I enjoy my residents and the service I can give them, have grown quite fond of them, and in some instances, I am the only face they see.  I would regret losing that bond, which is where my dilemma lies. I don't want to lose my job. But I would dearly love to see the media get involved and bring this petition to the average Kentuckian, would even talk to the media myself, but I am not sure how to proceed. Any advice in how I could help would very much be appreciated."

We need your help now more than ever, conact Kentuckians for Nursing Home Reform to find out how you can help.



Category: Keyword Search: nursing home abuse

Hans G. Poppe
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Because I am one of only a handful of personal injury lawyers in Kentucky that handle nursing home negligence cases, I am frrequently contacted by people who believe their loved one received poor care while a nursing home resident.  Understaffing, infrequent patient repositioning leading to pressure sores, dehydration and a lack of general personal care are the major complaints.  Not to mention overmedication and physical and chemical restraints. 

In reviewing theses cases we have noticed that the majority of complaints arise out of the care given at for profit nursing homes.


For Profit Nursing Homes Provide Worse Care Than Non-Profits     It appears our very non-scientific assumption has been given scientific credibility.  Non-profit nursing homes provide better care than their profit driven counterparts.  At least that's the conclusion of Canadian researchers who reviewed the results of 82 studies from 1965 to 2003.  "Based on their findings, the review authors calculated that if all nursing homes were non-profit, nursing home residents in the United States would receive 500,000 more hours of nursing care per day, while those in Canada would receive 42,000 more hours of nursing care per day."

The National Institute on Aging has some excellent information to help you choose a good home.

Category: Keyword Search: nursing home abuse

Hans G. Poppe
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Another Kentucky nursing home, Madison Manor in Richmond, has been added to the federal Special Focus Facilities list.  The list highlights facilities that have more problems than most nursing homes or more severe problems, or a pattern of problems.  You may recall our previous blog entry highlighting abuse of a resident that was caught on video tape.

Last year, Medicare came out with its "Bad List" of nursing homes that need significant improvement.  We listed all of the Kentucky nursing homes here

Nursing home negligence and abuse can be avoided by researching the home before admitting your loved one.  We have written a book to assist you in locating a nursing home in Kentucky and you can download it for FREE here.


Category: Keyword Search: nursing home abuse

Hans G. Poppe
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PHOENIX, March 20 /PRNewswire/ -- An Arizona jury today awarded a landmark verdict of $11 million to the widow of a 36-year-old man with traumatic brain injury who died after ingesting foreign objects while in the care of Liberty Manor Residency, a Phoenix assisted living facility. The verdict included $2 million for the decedent, $5 million for the wife and $4 million in punitive damages. It was the largest verdict ever awarded against an assisted living facility in the United States.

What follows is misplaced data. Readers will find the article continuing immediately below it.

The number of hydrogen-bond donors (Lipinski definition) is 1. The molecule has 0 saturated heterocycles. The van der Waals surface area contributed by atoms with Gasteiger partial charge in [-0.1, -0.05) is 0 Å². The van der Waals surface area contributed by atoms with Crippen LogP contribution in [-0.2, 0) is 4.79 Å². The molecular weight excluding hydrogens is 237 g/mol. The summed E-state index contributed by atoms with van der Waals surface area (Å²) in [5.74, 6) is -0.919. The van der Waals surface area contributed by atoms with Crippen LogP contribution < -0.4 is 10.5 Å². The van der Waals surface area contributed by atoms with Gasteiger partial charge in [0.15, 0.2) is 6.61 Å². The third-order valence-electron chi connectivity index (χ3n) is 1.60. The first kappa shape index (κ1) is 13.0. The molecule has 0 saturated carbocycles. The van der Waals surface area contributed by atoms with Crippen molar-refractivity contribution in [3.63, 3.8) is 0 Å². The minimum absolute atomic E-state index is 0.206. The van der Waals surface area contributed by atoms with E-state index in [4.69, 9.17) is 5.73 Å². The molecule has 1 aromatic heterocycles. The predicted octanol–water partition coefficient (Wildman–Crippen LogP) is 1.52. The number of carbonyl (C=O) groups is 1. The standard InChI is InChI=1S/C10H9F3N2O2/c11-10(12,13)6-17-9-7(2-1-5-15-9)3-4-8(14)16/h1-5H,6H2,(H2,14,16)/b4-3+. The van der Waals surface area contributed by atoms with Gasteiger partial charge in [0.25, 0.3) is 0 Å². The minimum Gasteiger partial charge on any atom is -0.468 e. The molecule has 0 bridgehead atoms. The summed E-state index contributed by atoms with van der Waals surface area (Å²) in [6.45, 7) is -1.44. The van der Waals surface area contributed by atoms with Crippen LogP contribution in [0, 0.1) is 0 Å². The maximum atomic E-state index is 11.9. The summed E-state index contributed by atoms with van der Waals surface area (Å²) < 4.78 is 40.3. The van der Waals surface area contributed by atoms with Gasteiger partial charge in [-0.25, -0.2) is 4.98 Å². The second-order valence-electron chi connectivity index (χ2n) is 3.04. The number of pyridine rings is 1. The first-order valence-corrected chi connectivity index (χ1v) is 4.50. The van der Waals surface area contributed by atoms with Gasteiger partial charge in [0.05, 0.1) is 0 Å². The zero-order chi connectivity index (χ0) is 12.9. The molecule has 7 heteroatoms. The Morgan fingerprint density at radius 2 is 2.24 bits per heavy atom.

"I want this to be a lasting victory for all individuals with TBI or other disabilities living in assisted living centers or group homes," said Lydia Scherrer, widow of Earl Scherrer, who died May 7, 2006, at the age of 36.

Earl Scherrer suffered a severe traumatic brain injury as a result of a car accident in 1996. He lapsed into a coma and was not expected to recover. Despite doctors' assessment that Mr. Scherrer's condition was permanent, Lydia Scherrer refused to disconnect her husband's life support. Earl Scherrer remained in a coma for 16 months before he began to slowly emerge. With his wife's nurturing and support, he slowly started to speak, albeit slowly. Mrs. Scherrer worked with her husband day after day, using first-and second-grade reading and math textbooks and other elementary learning tools to stimulate his brain function and coax him to reach his full potential.

Lydia Scherrer devoted many hours per week to her husband's recovery, but she also had to work and was forced to turn to assisted living and residential facilities to provide the 24-hour care her husband needed. For years, she visited him faithfully on her days off, every Tuesday and Wednesday, checking him out of the facility and taking him home.

On April 7, 2006, Mrs. Scherrer placed her husband in Liberty Manor Residency, a facility that purported to provide 24-hour supervision of its residents. One month later - on May 7, 2006 - she received a call saying her husband had been vomiting. Mrs. Scherrer rushed over to Liberty Manor, brought her husband home and gave him a bath. Within a matter of minutes, he began vomiting black matter and died in her arms.